John Dickenson - 1934-2023 - RIP
John Dickenson, inventor of the modern hang-glider, died on July 5, 2023. His funeral will be held on August 25 in Mona Vale, NSW, Australia. John was the holder of the highest FAI award, the FAI Gold Air Medal.
A Short Story of Hang Gliding
Hang gliding began with Otto Lilienthal in 1891. The German engineer completed over 2000 flights. His gliders were very complex and difficult to build or repair, with a control system that proved inadequate to deal with turbulence. Lilienthal died following a crash; still, he proved that flying was possible.
American railway engineer Octave Chanute designed, built, and flew his Bi-plane hang glider that same year. Plans for the Chanute glider sold well and many were built and flown in the early 20th century. The gliders were relatively simple to build, but they lacked adequate control for turbulent conditions and they were fragile if crashed.
The sport of hang gliding really began in Australia in 1963 when John Dickenson invented the modern hang glider. The glider was robust, able to withstand many crashes, and still fly, easy to transport and store.
The design could be comprehended after a moment's viewing or looking at a picture, replicated for $30 with no special tools, materials, or knowledge, and often flown the same day.
Dickenson's pendulum weight-shift control system was intuitive and provided abundant control. The glider was so easy to fly that one could become a pilot and achieve Icarus’ dream simply by running off a hill and learning on the way down.
The magic of Dickenson’s device is the perfect coincidence of extreme simplicity, user-friendliness, and ability to copy. No other aircraft in history is as easy to build, fly and duplicate as the Dickenson wing.
Dickenson's early wings used materials like banana bag plastic, Oregon pine spars, and clothesline wire twist-tied at each end, but they all proved safe and strong enough. Dickenson's last wing, built in 1969, was a far cry from his earlier efforts. With more funds available to him, the airframe was 1.5-inch aircraft aluminum, the sail was made from sailcloth cut and sewn by a sail-maker, and the wires were properly swaged and fitted.
In 1969, Australian Bill Moyes foot-launched and ridge-soared a Dickenson hang glider, an event John Dickenson regarded as the beginning of modern hang gliding, the proof that his wing could soar.
The same year, Bill Moyes and Bill Bennett, another Australian, took the Dickenson hang glider around the world. Moyes’ and Bennett’s flights and stunts helped to raise awareness of the glider.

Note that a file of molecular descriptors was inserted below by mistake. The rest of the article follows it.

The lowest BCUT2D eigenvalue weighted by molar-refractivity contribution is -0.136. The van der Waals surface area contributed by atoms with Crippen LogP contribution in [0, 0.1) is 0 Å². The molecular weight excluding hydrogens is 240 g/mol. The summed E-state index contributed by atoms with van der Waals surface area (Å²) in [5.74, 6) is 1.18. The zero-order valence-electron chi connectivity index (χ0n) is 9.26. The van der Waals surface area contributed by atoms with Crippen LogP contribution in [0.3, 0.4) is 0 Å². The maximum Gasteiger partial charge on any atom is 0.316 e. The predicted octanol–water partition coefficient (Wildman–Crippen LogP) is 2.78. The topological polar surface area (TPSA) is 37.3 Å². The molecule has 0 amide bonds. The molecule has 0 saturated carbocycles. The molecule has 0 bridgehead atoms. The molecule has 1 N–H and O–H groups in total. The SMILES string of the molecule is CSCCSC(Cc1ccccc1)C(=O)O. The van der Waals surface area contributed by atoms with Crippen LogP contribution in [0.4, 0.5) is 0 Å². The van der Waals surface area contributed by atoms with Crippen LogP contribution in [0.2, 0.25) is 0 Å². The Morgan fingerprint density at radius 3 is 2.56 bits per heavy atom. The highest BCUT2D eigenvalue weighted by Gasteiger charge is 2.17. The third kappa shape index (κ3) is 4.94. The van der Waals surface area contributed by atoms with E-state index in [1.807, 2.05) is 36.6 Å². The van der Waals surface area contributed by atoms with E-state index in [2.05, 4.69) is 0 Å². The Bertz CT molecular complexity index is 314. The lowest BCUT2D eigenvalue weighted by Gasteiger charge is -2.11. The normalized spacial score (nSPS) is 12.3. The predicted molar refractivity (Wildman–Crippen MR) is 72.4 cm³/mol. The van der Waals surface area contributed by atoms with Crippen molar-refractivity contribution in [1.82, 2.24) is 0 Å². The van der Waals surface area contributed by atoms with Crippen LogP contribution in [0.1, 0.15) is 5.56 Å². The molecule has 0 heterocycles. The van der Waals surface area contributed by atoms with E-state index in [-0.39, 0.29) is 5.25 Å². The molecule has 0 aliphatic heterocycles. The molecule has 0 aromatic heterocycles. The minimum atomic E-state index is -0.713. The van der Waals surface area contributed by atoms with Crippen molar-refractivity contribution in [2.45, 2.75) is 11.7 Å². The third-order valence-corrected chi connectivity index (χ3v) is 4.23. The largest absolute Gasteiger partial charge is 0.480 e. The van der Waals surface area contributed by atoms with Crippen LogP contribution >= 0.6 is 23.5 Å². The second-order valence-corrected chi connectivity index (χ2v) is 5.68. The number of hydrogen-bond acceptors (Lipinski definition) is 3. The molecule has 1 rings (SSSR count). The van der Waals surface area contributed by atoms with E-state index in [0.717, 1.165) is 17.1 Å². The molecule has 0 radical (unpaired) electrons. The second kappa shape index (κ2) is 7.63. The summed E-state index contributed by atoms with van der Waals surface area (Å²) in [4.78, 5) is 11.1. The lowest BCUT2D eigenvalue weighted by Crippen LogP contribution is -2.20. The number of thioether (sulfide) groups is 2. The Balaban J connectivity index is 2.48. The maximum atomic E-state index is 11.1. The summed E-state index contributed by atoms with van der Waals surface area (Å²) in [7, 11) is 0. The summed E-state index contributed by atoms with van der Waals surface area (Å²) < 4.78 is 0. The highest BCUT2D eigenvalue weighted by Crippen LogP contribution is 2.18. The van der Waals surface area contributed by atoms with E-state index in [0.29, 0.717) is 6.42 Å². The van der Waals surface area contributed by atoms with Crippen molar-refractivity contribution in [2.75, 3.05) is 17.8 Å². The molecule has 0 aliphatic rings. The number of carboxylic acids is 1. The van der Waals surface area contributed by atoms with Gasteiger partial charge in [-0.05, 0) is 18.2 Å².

Since Lilienthal's triumphs and tragedies, there had always been hang gliding here and there. Individuals or small groups of aspiring pilots were working with Chanute-type wings, and some with bi-conical wings inspired by photos being published by NASA. But wherever Moyes or Bennett flew, they proved the obviously superior nature of the Dickenson glider. And wherever they encountered individuals or these groups, their spirit of generosity meant they were happy to share their knowledge.
Around the world, the number of Dickenson hang gliders went from a few dozen in 1969, to tens of thousands in just six years, when hang gliding became part of FAI in the Commission Internationale de Vol Libre (CIVL).
The Air Gold Medal Nomination
In the 1970's the sport of hang gliding exploded around the world. This explosion can be traced back to one aircraft, the Dickenson Wing, first flown on the 8th of September 1963.
The scores of other hang glider wing designs, including other bi-conical designs, that were developed dating from the time of Lilienthal's experiments, and continuing to be developed well into the early 1970s, inspired only a comparative handful of copies.
The Dickenson Wing was the complete package of lightweight, simplicity, ease of transport - whether assembled and being carried up a hill or packed for car transport -, exceptional durability and reparability, and most important, due to Dickenson's pendulum weight shift design, a user-friendliness that allowed hundreds of thousands to hurl themselves off hills and, with surprisingly few exceptions, become pilots by touchdown.
Not many aircraft in history can make such claims of success, nor was any other hang glider design before or since ever likely to produce the huge numbers of participants and the viral spread worldwide that accounts for the existence of our sport.
Not many women or men, since Lilienthal, have contributed so significantly to modern sporting aviation, to mankind's quest for bird-like flight, and to human knowledge of low-speed flight.
Hang gliding opened the way to other sports like microlights, ultralights, paragliding, and successful man-powered flight.
For the first time in history, humans started to run into the air and fly as a normal activity, because of the success of Dickenson’s aircraft.
In 2008 John Dickenson visited Coupe Icare in France. With the assistance of Stephane Malbos, the copy of his first glider was rebuilt.
Photo credits Photo Evan Akland / Ken de Russy Collection, Evan Akland, FAI CIVL and Stephane Malbos.